svences | Feb 20, 2009 |
Francis Bernardo
Academic issues
Period 1
Malcolm x

The Graphic Novel “Malcolm X” is written by Andrew Helfer and illustrated by
Randy Duburke (both from comic book companies). They delivered the story of
Malcolm in a unique way that will be more interesting for teens.
The characters in the story is the same as the real life people featured in his life since it’s a biography. Malcolm is witty, tough, and funny. The other characters are tough and
street smart because they live in New York and they live in a dark time.
This story took place during the 1920s-1960s. The time was dark and hatred was
everywhere. The illustrations of duburke showed the grittiness of the places
magnificently. The theme of “Malcolm X” is racism in America as well as the coming of
age.
The story is basically Malcolm wanting the world to change and trying to make a
difference. But the problem is that everyone he knew and trusted turned against him,
including Muslims and black men.
This is a graphic novel biography about one of history’s most important man and they
made this book to tell Malcolm’s story to teens. And I must say that they did their jobs,
this book is very readable once you read it you won’t be able to put it down. I give this
book a five out of five. ( )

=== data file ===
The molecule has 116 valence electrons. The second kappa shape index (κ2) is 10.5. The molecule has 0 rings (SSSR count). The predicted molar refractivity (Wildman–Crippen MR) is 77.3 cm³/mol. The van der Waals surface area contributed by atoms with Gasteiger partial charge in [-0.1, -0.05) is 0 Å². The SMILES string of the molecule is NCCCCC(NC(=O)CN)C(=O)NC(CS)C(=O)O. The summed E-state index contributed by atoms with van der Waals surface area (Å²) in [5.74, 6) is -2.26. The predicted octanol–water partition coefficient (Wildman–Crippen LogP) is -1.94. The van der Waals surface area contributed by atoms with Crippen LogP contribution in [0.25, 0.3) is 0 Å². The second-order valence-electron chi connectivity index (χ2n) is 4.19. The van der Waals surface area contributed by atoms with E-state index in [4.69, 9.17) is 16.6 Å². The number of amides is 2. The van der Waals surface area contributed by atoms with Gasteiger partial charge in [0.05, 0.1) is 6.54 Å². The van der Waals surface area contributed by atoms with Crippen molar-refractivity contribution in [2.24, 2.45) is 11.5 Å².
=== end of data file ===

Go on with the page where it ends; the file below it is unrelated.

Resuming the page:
clarkjkent | Feb 11, 2009 |
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Amazon.com Product Description (ISBN 0809095041, Hardcover)

The age of multitasking needs better narrative history. It must be absolutely factual, immediately accessible, smart, and brilliantly fun. Enter Andrew Helfer, the award-winning graphic-novel editor behind Road to Perdition and The History of Violence, and welcome the launch of a unique line of graphic biographies.

If a picture is worth a thousand words, these graphic biographies qualify as tomes. But if you're among the millions who haven't time for another doorstop of a biography, these books are for you.
With the thoroughly researched and passionately drawn Malcolm X, Helfer and award-winning artist Randy DuBurke capture Malcolm Little's extraordinary transformation from a black youth beaten down by Jim Crow America into Malcolm X, the charismatic, controversial, and doomed national spokesman for the Nation of Islam.

(retrieved from Amazon Mon, 30 Sep 2013 13:42:45 -0400)

The age of multitasking needs better narrative history. It must be absolutely factual, immediately accessible, smart, and brilliantly fun. Enter Andrew Helfer, the award-winning graphic-novel editor behind Road to Perdition and The History of Violence, and welcome the launch of a unique line of graphic biographies. If a picture is worth a thousand words, these graphic biographies qualify as tomes. But if you're among the millions who haven't time for another doorstop of a biography, these books are for you. With the thoroughly researched and passionately drawn Malcolm X, Helfer and award-winning artist Randy DuBurke capture Malcolm Little's extraordinary transformation from a black youth beaten down by Jim Crow America into Malcolm X, the charismatic, controversial, and doomed national spokesman for the Nation of Islam.… (more)